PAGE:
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Security Forces Crack Down on Defiant Protesters in Iran
Meanwhile, the U.S. military on Thursday released five Iranian officials who were detained in January 2007 in northern Iraq on suspicion of aiding Iraqi Shiite insurgents, Iraqi Foreign Minister Hoshyar Zebari and Iranian officials said.
"We have no information yet about their physical or psychological condition or where they were kept the past two years," said Amir Arshadi, a spokesman for the Iranian Embassy. "We are still waiting for them."
The U.S. military had no comment.
Iranian leaders have repeatedly demanded the release of the officials, calling their detention a kidnapping that violated diplomatic protocols. At the time of their arrest, U.S. authorities said the men included the operations chief and other members of Iran's elite Quds Force, which was accused of arming and training Iraqi insurgents. Officials in Washington and Baghdad maintained that the men had no diplomatic status.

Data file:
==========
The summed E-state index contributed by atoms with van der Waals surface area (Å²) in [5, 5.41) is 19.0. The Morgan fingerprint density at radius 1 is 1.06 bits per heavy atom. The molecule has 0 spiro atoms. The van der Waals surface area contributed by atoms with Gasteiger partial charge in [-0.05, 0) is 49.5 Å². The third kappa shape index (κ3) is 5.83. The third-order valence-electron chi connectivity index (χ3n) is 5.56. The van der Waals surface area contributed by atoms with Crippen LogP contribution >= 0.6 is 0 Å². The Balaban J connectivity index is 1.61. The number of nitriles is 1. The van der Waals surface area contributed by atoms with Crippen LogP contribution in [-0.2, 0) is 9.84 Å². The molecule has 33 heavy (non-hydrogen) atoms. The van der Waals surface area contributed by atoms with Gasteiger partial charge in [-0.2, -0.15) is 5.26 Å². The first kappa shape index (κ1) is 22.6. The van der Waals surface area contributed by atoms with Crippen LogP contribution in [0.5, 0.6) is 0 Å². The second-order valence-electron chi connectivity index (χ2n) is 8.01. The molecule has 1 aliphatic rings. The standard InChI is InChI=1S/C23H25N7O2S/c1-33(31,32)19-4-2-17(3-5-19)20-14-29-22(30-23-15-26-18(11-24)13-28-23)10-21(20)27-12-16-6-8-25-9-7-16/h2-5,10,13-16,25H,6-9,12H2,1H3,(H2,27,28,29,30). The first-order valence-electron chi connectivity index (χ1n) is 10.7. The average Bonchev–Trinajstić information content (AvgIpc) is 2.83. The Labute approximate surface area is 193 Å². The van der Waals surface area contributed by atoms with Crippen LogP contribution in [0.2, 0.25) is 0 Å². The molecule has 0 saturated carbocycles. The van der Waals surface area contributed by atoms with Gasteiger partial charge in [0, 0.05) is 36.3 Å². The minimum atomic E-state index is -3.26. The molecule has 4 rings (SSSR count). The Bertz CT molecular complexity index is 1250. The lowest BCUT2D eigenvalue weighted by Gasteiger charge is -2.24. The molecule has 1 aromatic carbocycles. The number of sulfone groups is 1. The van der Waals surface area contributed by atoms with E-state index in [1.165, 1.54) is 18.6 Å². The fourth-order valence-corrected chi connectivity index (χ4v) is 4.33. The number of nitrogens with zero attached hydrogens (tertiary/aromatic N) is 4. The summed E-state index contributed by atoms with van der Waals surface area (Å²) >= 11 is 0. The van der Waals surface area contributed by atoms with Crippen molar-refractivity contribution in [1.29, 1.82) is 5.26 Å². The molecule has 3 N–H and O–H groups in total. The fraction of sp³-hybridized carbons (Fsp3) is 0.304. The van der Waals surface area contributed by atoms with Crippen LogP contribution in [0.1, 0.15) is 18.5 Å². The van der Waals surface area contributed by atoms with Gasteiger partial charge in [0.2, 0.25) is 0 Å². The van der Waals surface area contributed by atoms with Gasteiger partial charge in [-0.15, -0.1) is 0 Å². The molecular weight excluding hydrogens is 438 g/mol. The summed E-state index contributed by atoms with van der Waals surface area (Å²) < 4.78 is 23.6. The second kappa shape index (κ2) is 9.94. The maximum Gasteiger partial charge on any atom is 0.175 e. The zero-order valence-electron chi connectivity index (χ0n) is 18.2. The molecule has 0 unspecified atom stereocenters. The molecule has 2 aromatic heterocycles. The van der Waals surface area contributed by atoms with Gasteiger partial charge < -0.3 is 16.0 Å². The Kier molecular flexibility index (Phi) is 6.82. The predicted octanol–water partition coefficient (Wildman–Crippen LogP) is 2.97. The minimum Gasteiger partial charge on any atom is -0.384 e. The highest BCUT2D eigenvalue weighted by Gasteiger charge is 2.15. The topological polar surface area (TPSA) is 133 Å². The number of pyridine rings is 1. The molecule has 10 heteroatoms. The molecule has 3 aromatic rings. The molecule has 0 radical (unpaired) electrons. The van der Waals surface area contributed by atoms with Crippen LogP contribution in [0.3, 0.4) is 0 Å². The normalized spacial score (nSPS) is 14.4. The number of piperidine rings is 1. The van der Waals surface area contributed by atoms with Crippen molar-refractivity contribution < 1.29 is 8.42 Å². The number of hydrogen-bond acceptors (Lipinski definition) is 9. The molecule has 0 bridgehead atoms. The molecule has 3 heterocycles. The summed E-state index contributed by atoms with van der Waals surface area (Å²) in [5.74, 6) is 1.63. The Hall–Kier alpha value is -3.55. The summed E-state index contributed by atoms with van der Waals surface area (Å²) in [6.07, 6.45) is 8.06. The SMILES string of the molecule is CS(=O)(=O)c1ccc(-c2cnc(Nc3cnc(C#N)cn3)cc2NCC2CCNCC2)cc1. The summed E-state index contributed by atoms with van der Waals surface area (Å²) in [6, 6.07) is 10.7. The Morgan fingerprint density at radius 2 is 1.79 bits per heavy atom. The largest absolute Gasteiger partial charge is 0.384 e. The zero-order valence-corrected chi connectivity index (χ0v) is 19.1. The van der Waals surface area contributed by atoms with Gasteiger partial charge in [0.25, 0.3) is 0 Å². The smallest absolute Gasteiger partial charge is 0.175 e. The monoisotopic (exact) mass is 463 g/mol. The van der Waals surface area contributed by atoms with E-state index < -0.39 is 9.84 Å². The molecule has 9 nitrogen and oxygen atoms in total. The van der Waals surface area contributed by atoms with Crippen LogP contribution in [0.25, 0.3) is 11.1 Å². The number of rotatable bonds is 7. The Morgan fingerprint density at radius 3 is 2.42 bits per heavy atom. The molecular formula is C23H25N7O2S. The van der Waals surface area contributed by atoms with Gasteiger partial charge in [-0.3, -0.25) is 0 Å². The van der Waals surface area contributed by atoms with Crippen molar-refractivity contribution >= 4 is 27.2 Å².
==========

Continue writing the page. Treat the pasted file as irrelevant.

The surprise release came a day after unusually positive comments about President Obama by a top adviser to Iran's supreme leader, Ayatollah Ali Khamenei, who said Obama had tried to remain silent on the country's election outcome.
The comments suggest that Iran's decision makers are still interested in discussing possible diplomatic relations with the Obama administration. "America accepts a nuclear Iran, but Britain and France cannot stand a nuclear Iran," Ali Akbar Velayati, a former foreign minister, said in an interview on state television on Wednesday.
Correspondent Anthony Shadid and special correspondents Qais Mizher and Zaid Sabah in Baghdad and Kay Armin Serjoie in Tehran contributed to this report.